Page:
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Peterborough

Saying thanks

Residents of Peterborough nursing home recall days in service of their countries

  • Pheasant Wood Nursing Home in Peterborough honored those who have served in the military on Monday morning.
  • Pheasant Wood Nursing Home in Peterborough honored those who have served in the military on Monday morning.
  • Pheasant Wood Nursing Home in Peterborough honored those who have served in the military on Monday morning.
  • Pheasant Wood Nursing Home in Peterborough honored those who have served in the military on Monday morning.
  • Pheasant Wood Nursing Home in Peterborough honored those who have served in the military on Monday morning.

At Pheasant Wood nursing home in Peterborough, the tables are pushed back in the dining room to make room for residents who have come to pay their respects to their nation’s veterans. Especially those that sit among them — all 22 of them.

The residents gather in a quiet ceremony — a few patriotic songs, some prayers for veterans, and the individual thanking of all the veterans who live at Pheasant Wood. A reading of their names, handshakes, and the presentation of their country’s flag. There are 20 American flags and two British ones for those who live at Pheasant Wood who fought among the Allied forces.

Dick Loudon of the Peterborough Cheney-Armstrong Post 5 American Legion visited Pheasant Wood on Monday, to talk about his own experiences as a cargo transporter during the final phase of Vietnam, transporting human remains and war-weary soldiers back home, and taking sympathizers out of the country to safer shores.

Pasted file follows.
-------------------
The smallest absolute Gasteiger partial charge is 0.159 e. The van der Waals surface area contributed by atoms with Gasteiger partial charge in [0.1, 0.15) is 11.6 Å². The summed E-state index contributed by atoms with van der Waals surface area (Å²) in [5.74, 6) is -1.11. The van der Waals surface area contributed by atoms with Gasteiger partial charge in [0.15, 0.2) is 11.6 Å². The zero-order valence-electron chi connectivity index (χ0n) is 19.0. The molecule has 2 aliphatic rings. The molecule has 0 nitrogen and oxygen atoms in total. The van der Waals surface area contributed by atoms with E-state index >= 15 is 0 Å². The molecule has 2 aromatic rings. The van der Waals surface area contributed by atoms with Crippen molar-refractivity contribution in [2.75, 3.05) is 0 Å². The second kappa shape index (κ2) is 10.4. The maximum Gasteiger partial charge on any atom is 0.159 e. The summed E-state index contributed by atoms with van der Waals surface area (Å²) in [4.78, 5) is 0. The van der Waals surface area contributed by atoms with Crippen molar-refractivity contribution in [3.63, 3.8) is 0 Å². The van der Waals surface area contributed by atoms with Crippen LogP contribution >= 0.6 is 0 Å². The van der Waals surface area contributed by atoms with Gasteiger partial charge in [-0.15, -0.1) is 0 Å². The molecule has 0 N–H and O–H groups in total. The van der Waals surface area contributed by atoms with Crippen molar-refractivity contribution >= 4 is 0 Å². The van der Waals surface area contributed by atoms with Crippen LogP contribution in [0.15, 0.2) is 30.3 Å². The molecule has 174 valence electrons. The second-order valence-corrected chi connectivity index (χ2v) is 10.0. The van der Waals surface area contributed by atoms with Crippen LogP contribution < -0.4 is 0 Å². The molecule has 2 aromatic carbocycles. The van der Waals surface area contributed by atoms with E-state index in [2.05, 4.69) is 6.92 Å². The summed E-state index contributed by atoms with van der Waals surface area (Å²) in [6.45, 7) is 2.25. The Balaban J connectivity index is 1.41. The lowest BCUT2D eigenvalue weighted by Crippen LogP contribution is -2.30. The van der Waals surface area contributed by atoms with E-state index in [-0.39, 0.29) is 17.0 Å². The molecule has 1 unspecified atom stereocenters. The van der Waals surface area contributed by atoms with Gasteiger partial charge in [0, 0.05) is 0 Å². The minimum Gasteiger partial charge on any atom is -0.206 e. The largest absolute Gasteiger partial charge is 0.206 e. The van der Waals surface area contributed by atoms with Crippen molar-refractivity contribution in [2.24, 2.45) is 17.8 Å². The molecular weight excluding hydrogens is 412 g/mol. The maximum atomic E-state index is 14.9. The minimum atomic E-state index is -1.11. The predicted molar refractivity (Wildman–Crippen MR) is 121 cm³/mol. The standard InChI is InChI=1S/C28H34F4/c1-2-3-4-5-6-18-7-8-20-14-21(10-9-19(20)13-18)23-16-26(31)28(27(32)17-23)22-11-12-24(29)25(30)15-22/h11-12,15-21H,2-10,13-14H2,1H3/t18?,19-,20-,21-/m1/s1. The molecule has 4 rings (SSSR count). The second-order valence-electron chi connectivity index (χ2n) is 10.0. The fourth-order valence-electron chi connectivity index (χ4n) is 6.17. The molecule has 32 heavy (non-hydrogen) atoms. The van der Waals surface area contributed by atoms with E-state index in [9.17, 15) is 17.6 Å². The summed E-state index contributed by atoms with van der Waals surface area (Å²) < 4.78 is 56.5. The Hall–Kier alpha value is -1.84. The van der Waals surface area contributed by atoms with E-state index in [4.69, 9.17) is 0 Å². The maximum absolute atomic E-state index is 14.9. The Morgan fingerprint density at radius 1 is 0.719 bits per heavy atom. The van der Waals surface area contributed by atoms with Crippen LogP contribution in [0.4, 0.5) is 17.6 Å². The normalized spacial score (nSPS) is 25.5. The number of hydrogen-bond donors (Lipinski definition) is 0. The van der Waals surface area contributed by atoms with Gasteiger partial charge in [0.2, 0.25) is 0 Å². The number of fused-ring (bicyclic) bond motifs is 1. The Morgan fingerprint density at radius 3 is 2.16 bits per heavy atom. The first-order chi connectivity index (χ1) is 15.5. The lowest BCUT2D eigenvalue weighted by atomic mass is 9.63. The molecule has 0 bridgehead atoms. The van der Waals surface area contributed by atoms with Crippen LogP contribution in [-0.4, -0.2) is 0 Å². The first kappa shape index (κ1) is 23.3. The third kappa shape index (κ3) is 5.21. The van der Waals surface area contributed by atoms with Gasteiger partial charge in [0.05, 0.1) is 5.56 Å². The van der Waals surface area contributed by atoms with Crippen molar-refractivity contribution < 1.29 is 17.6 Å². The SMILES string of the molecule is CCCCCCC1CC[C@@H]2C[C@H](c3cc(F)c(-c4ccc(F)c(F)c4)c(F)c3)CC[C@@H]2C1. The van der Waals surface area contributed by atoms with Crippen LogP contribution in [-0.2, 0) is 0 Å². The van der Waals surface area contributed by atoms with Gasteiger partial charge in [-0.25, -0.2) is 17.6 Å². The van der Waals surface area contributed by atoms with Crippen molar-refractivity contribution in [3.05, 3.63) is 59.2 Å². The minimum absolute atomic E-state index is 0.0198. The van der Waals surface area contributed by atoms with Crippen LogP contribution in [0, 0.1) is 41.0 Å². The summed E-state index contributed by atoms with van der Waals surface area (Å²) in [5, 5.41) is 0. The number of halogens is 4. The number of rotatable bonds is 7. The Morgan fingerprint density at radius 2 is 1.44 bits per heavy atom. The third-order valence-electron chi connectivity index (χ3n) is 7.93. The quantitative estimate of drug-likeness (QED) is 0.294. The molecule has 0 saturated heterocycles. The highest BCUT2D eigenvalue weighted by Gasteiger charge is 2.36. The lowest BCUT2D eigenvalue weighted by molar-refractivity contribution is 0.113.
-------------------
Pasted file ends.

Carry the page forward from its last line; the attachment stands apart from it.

Veterans Day is an opportunity to make sure those that have served their country know they are appreciated, Loudon said. “The easiest way is simply to say, ‘Thank you for what you have done for our country.’”

Ernie Robinson, a resident of Pheasant Wood, received a flag for his service in the Marine Corps. He was drafted during the Korean War, he said, but never saw conflict.

“I saw a lot of men and boys come back from the war. They said I was lucky to have never gone,” he recalled in an interview following Pheasant Wood’s ceremony Monday morning. “It seems like everyone wants to forget what they had to do during war. But it was a job someone had to do so that everyone could come home and live in freedom and peace.”

Henry Ward, another resident recognized in the ceremony for his service in the Army Air Corps in the Pacific during World War II, agreed with that sentiment.

“I served with my fellows, and we had experiences you wouldn’t want to duplicate,” Ward said. “It’s not a holiday. Even though it turned out well most of the time, at the time we weren’t unafraid. There were times that there was gunfire all around. We went into some jungle areas, expecting the enemy to jump out at us at anytime. It seems a lifetime away. Sometimes it seems like we’re making it up. But it was a difficult time for us and our relatives. I hope it never happens again.”

Ashley Saari can be reached at 924-7172 ext. 235 or asaari@ledgertranscript.com. She’s on Twitter at @AshleySaari.

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